Teaching English to Chinese kids

I thought teaching English would be easy. Holy Cheesestick it’s harder than trying to put a sweater on a wild panda! At least that’s how I feel after the recent stint at the J Plus English school and the tutoring lessons I’ve done here in Xi’an. Kids are like monsters on little legs!

Granted, I’ve never taught this age group before, but how hard can it be? I thought.  A few weeks ago I answered the plea of a desperate friend in need of a substitute teacher, he couldn’t make it to class that weekend due to the flooding in his town. They would pay me 100 kuai an hour, I would teach classes of 4 to 7 year-old kids for a few hours each day. Cake walk, I thought.

Nothing went as planned. I had a whole lesson in mind when I walked in to the classroom, and managed to get through about 10 minutes of it before the classroom became a circus of clowning kids vying for attention. First, it was questions after questions of, Are you Chinese? Why are you from the U.S. when you look like you’re Chinese? To … “Look at me teacher look what I can do”!  Luckily, the experienced assistants knew what they were doing and were there to dig me out of the hole before things got out of hand. I would be strung up like Gulliver and his little people otherwise.

They did warn me not to be too nice, or they’d walk all over me.   But I couldn’t help it, how could you be stern to these adorable kids?

I reviewed their ABC’s by using The Body Language Alphabet Dance, imitating each letter with my arms and legs.  I taught them how to sing the Itsy-Bitsy-Spider Went Up the Water Sprout song. I had them pick their favorite colors from the box of crayons I brought, drew pictures of bears and cars and houses, played hot potato while counting up, played Hangman with the older classes, and read them the story of Sleeping Beauty and Ali Baba and the Forty Thieves.  We must’ve done a million things.  I swear Einstein’s theory of relative kicked into full gear, as the speed at which time passes was proportional to the hyperactivity of the kids.  I was drained by the end of the first class.

I did enjoy reading the stories to them as they gathered around huddled on the cushioned mat floor.  You don’t get the same enraptured attentiveness from your adult friends.  They were all wondering why the princess was so stupid she let an ugly old hag pricked her with a spinning wheel.

They also taught me this joke:

What kind of “ma” (horse) has only two legs?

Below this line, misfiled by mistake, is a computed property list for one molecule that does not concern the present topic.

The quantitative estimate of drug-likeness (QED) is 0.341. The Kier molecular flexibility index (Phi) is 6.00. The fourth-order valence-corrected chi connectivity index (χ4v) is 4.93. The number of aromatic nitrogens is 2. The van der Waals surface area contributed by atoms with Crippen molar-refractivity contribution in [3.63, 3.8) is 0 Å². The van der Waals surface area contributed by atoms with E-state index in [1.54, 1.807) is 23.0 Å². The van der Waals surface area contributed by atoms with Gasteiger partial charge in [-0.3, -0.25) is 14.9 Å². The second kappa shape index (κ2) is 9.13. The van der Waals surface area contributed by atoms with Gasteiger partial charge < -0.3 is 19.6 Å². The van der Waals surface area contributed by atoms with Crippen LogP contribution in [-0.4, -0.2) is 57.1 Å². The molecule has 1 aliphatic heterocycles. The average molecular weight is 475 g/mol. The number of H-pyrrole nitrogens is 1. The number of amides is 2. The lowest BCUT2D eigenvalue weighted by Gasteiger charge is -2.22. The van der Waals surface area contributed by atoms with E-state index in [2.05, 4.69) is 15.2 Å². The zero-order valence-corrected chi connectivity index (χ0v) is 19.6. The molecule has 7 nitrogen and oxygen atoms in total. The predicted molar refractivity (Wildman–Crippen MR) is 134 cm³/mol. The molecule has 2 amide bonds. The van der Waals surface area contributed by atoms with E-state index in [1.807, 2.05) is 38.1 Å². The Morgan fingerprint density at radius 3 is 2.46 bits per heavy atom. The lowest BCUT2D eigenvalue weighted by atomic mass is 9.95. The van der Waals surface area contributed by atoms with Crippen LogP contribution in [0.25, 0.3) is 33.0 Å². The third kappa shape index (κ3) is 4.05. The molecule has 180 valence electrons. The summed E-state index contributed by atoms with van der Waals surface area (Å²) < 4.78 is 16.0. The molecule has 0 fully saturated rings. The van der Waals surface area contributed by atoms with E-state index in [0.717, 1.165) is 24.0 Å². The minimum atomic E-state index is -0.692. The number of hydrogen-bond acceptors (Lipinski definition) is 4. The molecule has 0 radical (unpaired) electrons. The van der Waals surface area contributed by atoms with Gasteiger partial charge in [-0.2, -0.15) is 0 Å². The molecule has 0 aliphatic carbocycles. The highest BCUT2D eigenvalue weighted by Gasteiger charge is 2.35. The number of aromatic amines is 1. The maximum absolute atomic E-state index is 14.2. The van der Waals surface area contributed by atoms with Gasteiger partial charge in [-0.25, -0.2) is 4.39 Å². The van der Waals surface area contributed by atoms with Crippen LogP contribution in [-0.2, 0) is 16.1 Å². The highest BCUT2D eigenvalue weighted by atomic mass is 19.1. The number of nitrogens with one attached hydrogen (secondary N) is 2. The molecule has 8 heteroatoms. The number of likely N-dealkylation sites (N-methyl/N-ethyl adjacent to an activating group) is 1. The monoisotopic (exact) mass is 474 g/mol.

Answer: ObaMA!  Ahahahahaa!

At the end of the second day, a little girl and her mom came up to me to say their goodbyes.   The girl tugged at her mom’s dress, she had something to tell me but she was too shy so she was making her mom do it.  The mom said, “She wanted to ask if you will come back next week to teach the class.”  I told them I didn’t know, it depends on if the school still needed me or not.  Then the little girl said something quietly to her mom.  The Mom repeated it to me, “She said she wanted you to come back because she really likes you.”  And then the little girl ran away.  That was so sweet, but it broke my heart knowing that I would probably not be back anytime soon.

> Read part 2 of my teaching adventures

6 thoughts on “Teaching English to Chinese kids”

  1. hello.i am living in china before 4 year.i am medical student in china university.i want to teach english to chinese kids,with any affordable pay.if you have any vacancy avalable plz contact me.i will be very thank full to you

  2. I am from Michigan, in the USA, now tutoring english and math in Shunde, China. I have never taught in my life. With that being said, when I first came to China teaching was the furthest thing from my mind, I came to prove to the government the relationship I had with my Chinese spouse was real. A few months had passed and I was soon approached by parents asking if I would be interested in tutoring their son in english, having 7 grown sons of my own I thought the request was well within my realm of knowledge…boy did I learn a lot! I did manage to make it through the first few sessions and I found that with each one, I got a bit better at it, soon I had 15 students.
    This past summer a friend was in charge of a small summer school program and the english/math teacher she had lined up to teach suddenly backed out, she instantly came to me. Hearing her dilemma I thought how hard could it be, right? I agreed and she was thrilled! The first day came and I was a bit nervous that I wasn’t prepared enough, ( I had 2 huge plastic carry boxes full of printables). I set to work…fully soaked in sweat, the class consisted of children ages 4-13…YIKES!!! I managed through that first day by the skin of my teeth, barely making it home before total exhaustion overcame me. I’ll make the rest of my 2-week learning lesson short, I adlibbed one day to the next, keeping the younger kids happy with tracing and coloring while running the older kids through nouns, verbs, word pictures, introduction to American money, hands on science projects…everything I could possibly come up with to fill each 3 hour session of my day. I…WILL…NEVER…SAY…YES…AGAIN!!! While the interaction with the kids was a blessing, I walked away each day brain-numb and exhausted.
    I come across the kids from my summer school class at the market or the many walks my wife and I take, the kids run up to me with warm hugs and tell me how much they miss class, I put on a warm smile and tell them that I do to.

  3. Haha. Thanks for sharing Jay. At least you got some character building and wisdom out of the experience I hope 🙂 I certainly appreciate teachers a lot more now. What a tough job it is!

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